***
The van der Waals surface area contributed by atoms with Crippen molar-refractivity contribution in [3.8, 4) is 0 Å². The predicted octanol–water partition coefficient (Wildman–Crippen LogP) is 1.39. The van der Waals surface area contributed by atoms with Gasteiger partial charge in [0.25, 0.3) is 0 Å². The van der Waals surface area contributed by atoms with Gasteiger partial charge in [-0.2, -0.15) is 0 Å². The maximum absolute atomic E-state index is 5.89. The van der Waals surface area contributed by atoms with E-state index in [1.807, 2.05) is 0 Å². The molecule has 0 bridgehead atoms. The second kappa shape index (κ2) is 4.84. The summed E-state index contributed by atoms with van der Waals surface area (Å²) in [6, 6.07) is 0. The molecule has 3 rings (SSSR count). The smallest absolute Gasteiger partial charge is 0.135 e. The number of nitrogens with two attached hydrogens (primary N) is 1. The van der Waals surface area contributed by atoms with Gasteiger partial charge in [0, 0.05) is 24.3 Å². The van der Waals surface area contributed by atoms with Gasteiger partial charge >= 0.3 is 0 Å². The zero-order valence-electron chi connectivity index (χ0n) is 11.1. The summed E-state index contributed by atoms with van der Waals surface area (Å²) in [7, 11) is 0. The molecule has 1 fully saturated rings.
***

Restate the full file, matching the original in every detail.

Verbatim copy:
The van der Waals surface area contributed by atoms with Crippen molar-refractivity contribution in [3.8, 4) is 0 Å². The predicted octanol–water partition coefficient (Wildman–Crippen LogP) is 1.39. The van der Waals surface area contributed by atoms with Gasteiger partial charge in [0.25, 0.3) is 0 Å². The van der Waals surface area contributed by atoms with Gasteiger partial charge in [-0.2, -0.15) is 0 Å². The maximum absolute atomic E-state index is 5.89. The van der Waals surface area contributed by atoms with E-state index in [1.807, 2.05) is 0 Å². The molecule has 0 bridgehead atoms. The second kappa shape index (κ2) is 4.84. The summed E-state index contributed by atoms with van der Waals surface area (Å²) in [6, 6.07) is 0. The molecule has 3 rings (SSSR count). The smallest absolute Gasteiger partial charge is 0.135 e. The number of nitrogens with two attached hydrogens (primary N) is 1. The van der Waals surface area contributed by atoms with Gasteiger partial charge in [0, 0.05) is 24.3 Å². The van der Waals surface area contributed by atoms with Gasteiger partial charge >= 0.3 is 0 Å². The zero-order valence-electron chi connectivity index (χ0n) is 11.1. The summed E-state index contributed by atoms with van der Waals surface area (Å²) in [7, 11) is 0. The molecule has 1 fully saturated rings.